This is a remote and 'off the beaten track' poort 40 km to the east of Kamieskroon. There is a small tricky section near the summit, but for most of the rest of this poort it's fairly easy going with very few sharp corners. There is a fair amount of soft sand and in the summer months, vehicles without 4WD might well experience traction issues here. The poort is 5,7 km long and displays an altitude variance of 138m, which converts into an easy average gradient of 1:41. The steeper parts near the summit are at 1:7. The big attraction to drive this remote poort is the substantial quiver tree forest that it traverses.
Many respected resources on the internet list Baillie's Pass (Bailey's Pass sic) with Pypmaker se Poort in brackets as the alternative name. This is completely incorrect, as Pypmaker se Poort, although fairly close to Baillie's Pass, is on a different road altogether. The only site that got this one right, is Tracks4Africa. Also note the correct spelling of Baillie.
Quaggasfontein Poort translates into 'The pass of the fountain of the Quagga'. No doubt the extinct Quagga once roamed here. It is a minor poort of just 2 km in length and only rises 32 meters in altitude to produce an easy average gradient of 1:63. There is a steeper section right at the southern entrance of the poort at 1:11. This is a gravel road in typical 'farm style' condition, but it is driveable in a normal car and there are no apparent dangers other than the usual gravel road issues of corrugations with the resultant loss of traction.
This poort is named after what is considered to be the world's toughest animal - the Honey Badger (Afr. Ratel). So fierce is it's reputation that the South African Defence Force named one of it's armoured vehicles the Ratel. It's possible that badgers were found here in the past, but a more likely scenario is that the land here is considered to be so harsh as to be compared with the 'tough as nails' Ratel. The poort is quite awkward to define, but the Ratelpoort itself is merely the traverese through the obvious nek towards the southern side of the poort over a distinct ridge of east-west running mountains. From there it continues climbing up a northern ridge known as Vrieshoogte (Freezing Heights), to summit between two prominent granite peaks on either side of the road at 913m ASL after 4,3 km.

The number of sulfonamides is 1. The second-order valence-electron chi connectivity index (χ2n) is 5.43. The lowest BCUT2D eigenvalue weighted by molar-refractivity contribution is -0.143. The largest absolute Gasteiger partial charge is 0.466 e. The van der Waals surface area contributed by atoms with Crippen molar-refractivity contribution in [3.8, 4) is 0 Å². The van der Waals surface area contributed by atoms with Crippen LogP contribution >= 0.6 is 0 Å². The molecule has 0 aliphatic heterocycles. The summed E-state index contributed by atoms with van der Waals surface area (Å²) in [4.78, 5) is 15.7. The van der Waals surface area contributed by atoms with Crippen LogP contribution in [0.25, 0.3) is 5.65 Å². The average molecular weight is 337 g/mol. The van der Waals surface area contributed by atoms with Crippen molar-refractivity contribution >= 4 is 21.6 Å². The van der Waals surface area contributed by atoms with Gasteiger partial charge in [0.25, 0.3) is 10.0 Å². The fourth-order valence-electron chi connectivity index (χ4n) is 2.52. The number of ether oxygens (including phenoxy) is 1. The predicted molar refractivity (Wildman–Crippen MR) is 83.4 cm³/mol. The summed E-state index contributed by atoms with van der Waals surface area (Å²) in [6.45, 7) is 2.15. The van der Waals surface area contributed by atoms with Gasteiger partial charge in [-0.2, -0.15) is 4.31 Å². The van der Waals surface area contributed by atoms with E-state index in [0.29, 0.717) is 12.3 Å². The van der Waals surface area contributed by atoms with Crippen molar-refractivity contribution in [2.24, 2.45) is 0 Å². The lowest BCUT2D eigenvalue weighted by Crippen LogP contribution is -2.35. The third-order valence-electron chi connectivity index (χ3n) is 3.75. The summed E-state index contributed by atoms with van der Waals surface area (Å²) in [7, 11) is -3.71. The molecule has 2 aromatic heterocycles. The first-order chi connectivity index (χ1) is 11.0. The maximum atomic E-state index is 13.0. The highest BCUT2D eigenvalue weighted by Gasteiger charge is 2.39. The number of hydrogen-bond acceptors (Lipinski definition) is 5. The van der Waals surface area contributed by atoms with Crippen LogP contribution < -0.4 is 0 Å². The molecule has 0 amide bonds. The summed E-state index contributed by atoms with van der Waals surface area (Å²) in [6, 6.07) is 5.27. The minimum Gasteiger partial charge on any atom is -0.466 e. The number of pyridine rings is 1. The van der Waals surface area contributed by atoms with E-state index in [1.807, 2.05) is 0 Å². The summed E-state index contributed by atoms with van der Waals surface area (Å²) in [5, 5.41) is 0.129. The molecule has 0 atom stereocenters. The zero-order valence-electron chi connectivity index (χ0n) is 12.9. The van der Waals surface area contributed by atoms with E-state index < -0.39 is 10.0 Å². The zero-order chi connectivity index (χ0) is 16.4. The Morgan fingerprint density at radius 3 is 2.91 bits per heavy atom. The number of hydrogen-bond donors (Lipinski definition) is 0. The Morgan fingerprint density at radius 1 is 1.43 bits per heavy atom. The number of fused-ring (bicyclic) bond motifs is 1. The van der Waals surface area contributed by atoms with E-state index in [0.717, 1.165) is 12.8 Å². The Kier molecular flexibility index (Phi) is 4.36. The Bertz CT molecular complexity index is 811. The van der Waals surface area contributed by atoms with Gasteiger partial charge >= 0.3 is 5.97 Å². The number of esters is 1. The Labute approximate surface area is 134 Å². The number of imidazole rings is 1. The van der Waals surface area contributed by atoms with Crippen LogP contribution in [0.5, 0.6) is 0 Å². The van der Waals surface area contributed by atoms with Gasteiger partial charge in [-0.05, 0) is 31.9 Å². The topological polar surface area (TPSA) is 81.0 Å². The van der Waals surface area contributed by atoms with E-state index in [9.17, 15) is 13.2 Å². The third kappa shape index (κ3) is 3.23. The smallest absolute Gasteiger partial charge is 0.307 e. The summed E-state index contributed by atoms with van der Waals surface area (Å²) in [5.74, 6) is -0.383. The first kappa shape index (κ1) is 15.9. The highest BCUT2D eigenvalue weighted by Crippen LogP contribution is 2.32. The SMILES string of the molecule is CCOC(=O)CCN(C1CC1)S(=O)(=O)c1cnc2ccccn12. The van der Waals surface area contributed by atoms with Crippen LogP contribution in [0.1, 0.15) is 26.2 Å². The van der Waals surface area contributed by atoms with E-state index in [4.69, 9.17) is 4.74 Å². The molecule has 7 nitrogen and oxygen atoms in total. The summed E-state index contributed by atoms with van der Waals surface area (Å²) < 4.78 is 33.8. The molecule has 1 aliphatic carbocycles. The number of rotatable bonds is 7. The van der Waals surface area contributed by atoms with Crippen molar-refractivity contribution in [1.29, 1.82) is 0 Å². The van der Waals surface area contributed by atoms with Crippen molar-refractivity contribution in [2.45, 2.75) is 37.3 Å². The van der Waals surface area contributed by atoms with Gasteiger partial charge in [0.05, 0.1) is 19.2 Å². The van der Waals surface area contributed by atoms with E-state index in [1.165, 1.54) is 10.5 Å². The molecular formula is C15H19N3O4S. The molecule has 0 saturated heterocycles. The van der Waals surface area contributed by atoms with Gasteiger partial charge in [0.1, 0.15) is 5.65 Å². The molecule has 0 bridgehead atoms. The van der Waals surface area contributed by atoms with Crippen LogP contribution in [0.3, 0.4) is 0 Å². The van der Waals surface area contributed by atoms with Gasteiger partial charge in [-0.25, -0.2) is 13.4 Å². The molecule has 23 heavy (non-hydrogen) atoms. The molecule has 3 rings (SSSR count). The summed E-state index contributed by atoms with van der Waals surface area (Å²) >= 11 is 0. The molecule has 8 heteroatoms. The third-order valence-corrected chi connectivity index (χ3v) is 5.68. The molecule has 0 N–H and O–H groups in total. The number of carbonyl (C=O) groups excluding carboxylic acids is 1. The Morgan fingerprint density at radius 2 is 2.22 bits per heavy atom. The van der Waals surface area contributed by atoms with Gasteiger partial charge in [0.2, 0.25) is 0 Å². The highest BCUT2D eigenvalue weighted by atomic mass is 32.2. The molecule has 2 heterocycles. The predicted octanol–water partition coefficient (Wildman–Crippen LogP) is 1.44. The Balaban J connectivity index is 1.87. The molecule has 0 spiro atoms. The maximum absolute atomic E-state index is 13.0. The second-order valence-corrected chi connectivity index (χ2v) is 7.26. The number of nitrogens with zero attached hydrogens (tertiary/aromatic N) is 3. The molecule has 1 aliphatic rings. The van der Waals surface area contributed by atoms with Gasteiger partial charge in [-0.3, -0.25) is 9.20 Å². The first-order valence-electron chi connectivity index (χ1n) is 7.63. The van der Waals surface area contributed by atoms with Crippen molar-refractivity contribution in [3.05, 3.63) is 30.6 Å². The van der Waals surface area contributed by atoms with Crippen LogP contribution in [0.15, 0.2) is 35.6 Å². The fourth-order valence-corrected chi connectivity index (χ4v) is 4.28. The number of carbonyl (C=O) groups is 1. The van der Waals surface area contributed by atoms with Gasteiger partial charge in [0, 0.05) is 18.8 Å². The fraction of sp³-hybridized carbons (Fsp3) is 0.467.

This 4 km poort lies in the Hantam Karoo approximately 40 km north-east of Carnarvon. It functions primarily to link the local farming community and is accessed from the R384 in the south or the R386 in the north. It only rises and falls 22 meters producing an average gradient of 1:178 (easy enough for a child in a pedal car!) with the steepest part being 1:12. There are no apparent dangers in the poort other than animals on the road. Being a poort with several streams feeding it, this poort will be subject to flooding. It is best avoided in those rare circumstances. Once upon a time, rhino's roamed this poort. The rest is sad history.....We've posted a pic on the video cover as a stark reminder of what once was.
The Richtersberg Pass is a dramatic, but fairly short pass which forms part of the final access road to reach the Richtersberg camp-sites and the Tatasberg chalets. The pass is 2,3 km long and has an altitude variance of 107m, producing an average gradient of 1:21. There is only a single, fairly short technical section, where low range should be used which is at the summit point, where the road is both very steep, as well as rough. The gradient gets as steep as 1:5 at this neck.
The views throughout the pass are magnificent as the road produces a variety of mountain and desert floor perspectives.